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Opinion: The role of UX in post production

Tim Burton, managing director, 7FiveFive, explains why it's important that media companies prioritise UX in order to take one step closer to futureproofing their workflows

While the media industry focuses a lot of attention on user experience for end consumers of broadcast and video services, the importance of UX for media professionals is often overlooked. Yet, as remote edit workflows become an integral part of most post studio and broadcaster operations, it’s becoming even more important that UX is prioritised. 

Moving editing to remote workflows can bring many benefits for post production teams such as greater flexibility, improved efficiency, and cost savings, but it also brings a unique set of challenges. Without proper planning, accessing the content and the right editing tools may be more challenging for users when working remotely, usability becomes more of an issue when users don’t have in-person support, and collaboration and onboarding can also be more difficult.

Why it pays to prioritise UX

A poor user experience can leave users feeling frustrated and unhappy because their job is more difficult than it needs to be, quality can be harder to achieve, and mistakes are more likely to happen. This is bad for individual users and also bad for the team as a whole because it does not make for an efficient workflow. In contrast, a good UX can improve overall efficiency and can support media professionals to do their job well, so they feel happier in their roles. 

Workforce happiness is important not least because it helps to attract and retain talent, but also because it’s generally accepted that happiness and job satisfaction play a key role in productivity. One extensive study carried out by the University of Oxford found that happy workers are 13 per cent more productive.

 When the user experience has been designed to meet the specific needs of editors and the team, many of the challenges outlined above that are associated with remote editing are either resolved or lessened. However, it’s important that UX isn’t just an afterthought but is instead considered at the earliest stage of design and development when workflows are reimagined for the remote environment. Typical post workflows are complex and encompass many interconnected components, so getting the UX right for media professionals takes careful consideration and planning.

What makes a great UX for post professionals

 Editors need easy access to remote edit workstations so that they can be up and running quickly. They also need editing tools that are right for the team and the job, and that are intuitive and easy to use. 

This is even more important when editors are working remotely because if they run into a problem, they can’t simply turn to the person sat at the next desk to discuss. This only serves to highlight why it is also so important that effective tools are in place that make communication and collaboration between team members easy. It’s also essential that the editor, team, and the post supervisor can easily track progress. Post supervisors also need the ability to oversee resource usage so that they can track usage and minimise waste. This is particularly important with cloud-based pay-as-you-go solutions and services.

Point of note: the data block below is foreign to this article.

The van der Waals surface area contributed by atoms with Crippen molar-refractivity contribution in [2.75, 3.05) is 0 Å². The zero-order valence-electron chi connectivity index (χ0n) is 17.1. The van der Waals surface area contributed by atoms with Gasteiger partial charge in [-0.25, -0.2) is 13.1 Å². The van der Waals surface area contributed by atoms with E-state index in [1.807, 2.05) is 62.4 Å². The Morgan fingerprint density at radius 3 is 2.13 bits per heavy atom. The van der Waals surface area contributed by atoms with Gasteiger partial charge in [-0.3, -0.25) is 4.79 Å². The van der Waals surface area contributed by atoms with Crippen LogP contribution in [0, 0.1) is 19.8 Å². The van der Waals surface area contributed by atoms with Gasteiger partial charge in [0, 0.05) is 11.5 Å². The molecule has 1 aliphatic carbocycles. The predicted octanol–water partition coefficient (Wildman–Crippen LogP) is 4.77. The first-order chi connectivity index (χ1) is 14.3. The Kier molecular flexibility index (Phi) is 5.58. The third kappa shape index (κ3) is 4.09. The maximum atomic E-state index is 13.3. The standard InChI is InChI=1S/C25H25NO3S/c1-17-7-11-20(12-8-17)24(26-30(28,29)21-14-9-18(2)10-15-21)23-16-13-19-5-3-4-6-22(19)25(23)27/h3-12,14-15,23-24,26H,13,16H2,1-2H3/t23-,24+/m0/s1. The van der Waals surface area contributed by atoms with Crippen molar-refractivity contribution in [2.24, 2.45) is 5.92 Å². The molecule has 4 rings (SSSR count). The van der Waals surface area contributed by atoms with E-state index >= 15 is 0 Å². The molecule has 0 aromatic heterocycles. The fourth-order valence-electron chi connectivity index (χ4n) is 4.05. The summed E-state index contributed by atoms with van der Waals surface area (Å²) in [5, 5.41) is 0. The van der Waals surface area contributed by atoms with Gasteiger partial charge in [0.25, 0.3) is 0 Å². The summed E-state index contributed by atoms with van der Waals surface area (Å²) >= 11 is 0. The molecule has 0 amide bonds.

Clear, intuitive interfaces and easy remote system deployment simplify onboarding and help to reduce learning curves. However, for successful remote post-production workflows, it’s not just an individual tool’s UX that is important, but rather the UX of the workflow as a whole. After all, even if an editing tool has a fantastic UX, if the user can’t easily navigate back and forth between tools and content as needed, then the overall experience is going to be clunky and the workflow will be inefficient.

Although media professionals need the ability to navigate to content easily, at the same time, it’s also paramount that content is stored securely. Therefore, it’s important that media organisations carefully balance accessibility with security requirements. Additionally, third-party solutions must be seamlessly integrated into the workflow so that users can effortlessly move between different tools to carry out the required tasks.

How to deliver on UX

 Each workflow is a unique entity and the needs of media operators can be incredibly diverse. Added to this, workflow success requires buy-in and engagement from users at all levels. Therefore, it is important that users are involved early on in the design process, and communicated with continuously to ensure that their specific needs are understood and met by the UX.

It’s clear that investing in remote and hybrid post production workflows yields tangible benefits, however, success requires a first-rate user experience.

Aligning workflows with the needs of media professionals creates an environment conducive to creativity, collaboration, and efficiency. As the industry continues to evolve, companies that recognise the importance of prioritising UX for media operators will be one step closer to futureproofing their workflows.